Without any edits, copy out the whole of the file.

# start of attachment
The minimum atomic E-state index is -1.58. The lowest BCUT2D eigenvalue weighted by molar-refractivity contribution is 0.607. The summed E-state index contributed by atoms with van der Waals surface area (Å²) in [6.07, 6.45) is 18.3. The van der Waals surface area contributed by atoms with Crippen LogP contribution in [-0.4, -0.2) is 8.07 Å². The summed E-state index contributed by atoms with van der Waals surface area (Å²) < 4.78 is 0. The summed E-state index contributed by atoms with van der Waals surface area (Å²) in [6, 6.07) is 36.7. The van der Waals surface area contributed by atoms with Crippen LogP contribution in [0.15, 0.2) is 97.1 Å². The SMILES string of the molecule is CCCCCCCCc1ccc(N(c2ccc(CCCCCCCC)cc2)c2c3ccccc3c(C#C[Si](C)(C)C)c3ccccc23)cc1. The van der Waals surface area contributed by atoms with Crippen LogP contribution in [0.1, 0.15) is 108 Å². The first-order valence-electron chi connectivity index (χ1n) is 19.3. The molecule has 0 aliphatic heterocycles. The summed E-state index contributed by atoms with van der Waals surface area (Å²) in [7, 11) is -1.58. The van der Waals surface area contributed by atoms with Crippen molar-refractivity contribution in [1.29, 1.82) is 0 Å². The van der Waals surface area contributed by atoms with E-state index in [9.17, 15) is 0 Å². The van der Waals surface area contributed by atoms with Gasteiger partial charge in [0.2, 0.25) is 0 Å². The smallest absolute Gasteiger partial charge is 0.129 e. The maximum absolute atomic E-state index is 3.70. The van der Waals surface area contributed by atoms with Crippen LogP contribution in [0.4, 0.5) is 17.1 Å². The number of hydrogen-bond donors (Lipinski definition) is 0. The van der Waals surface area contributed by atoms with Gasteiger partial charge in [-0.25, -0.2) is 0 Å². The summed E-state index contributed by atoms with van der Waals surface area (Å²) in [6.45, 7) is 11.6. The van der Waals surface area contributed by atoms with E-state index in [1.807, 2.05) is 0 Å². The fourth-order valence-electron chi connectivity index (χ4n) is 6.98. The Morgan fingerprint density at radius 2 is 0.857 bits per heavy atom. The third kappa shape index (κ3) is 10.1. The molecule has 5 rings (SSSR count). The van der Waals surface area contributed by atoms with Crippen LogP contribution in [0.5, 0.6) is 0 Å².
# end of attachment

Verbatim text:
The minimum atomic E-state index is -1.58. The lowest BCUT2D eigenvalue weighted by molar-refractivity contribution is 0.607. The summed E-state index contributed by atoms with van der Waals surface area (Å²) in [6.07, 6.45) is 18.3. The van der Waals surface area contributed by atoms with Crippen LogP contribution in [-0.4, -0.2) is 8.07 Å². The summed E-state index contributed by atoms with van der Waals surface area (Å²) < 4.78 is 0. The summed E-state index contributed by atoms with van der Waals surface area (Å²) in [6, 6.07) is 36.7. The van der Waals surface area contributed by atoms with Crippen LogP contribution in [0.15, 0.2) is 97.1 Å². The SMILES string of the molecule is CCCCCCCCc1ccc(N(c2ccc(CCCCCCCC)cc2)c2c3ccccc3c(C#C[Si](C)(C)C)c3ccccc23)cc1. The van der Waals surface area contributed by atoms with Crippen LogP contribution in [0.1, 0.15) is 108 Å². The first-order valence-electron chi connectivity index (χ1n) is 19.3. The molecule has 0 aliphatic heterocycles. The summed E-state index contributed by atoms with van der Waals surface area (Å²) in [7, 11) is -1.58. The van der Waals surface area contributed by atoms with Crippen molar-refractivity contribution in [1.29, 1.82) is 0 Å². The van der Waals surface area contributed by atoms with E-state index in [9.17, 15) is 0 Å². The van der Waals surface area contributed by atoms with Gasteiger partial charge in [0.2, 0.25) is 0 Å². The smallest absolute Gasteiger partial charge is 0.129 e. The maximum absolute atomic E-state index is 3.70. The van der Waals surface area contributed by atoms with Crippen LogP contribution in [0.4, 0.5) is 17.1 Å². The number of hydrogen-bond donors (Lipinski definition) is 0. The van der Waals surface area contributed by atoms with Gasteiger partial charge in [-0.25, -0.2) is 0 Å². The summed E-state index contributed by atoms with van der Waals surface area (Å²) in [6.45, 7) is 11.6. The van der Waals surface area contributed by atoms with E-state index in [1.807, 2.05) is 0 Å². The fourth-order valence-electron chi connectivity index (χ4n) is 6.98. The Morgan fingerprint density at radius 2 is 0.857 bits per heavy atom. The third kappa shape index (κ3) is 10.1. The molecule has 5 rings (SSSR count). The van der Waals surface area contributed by atoms with Crippen LogP contribution in [0.5, 0.6) is 0 Å².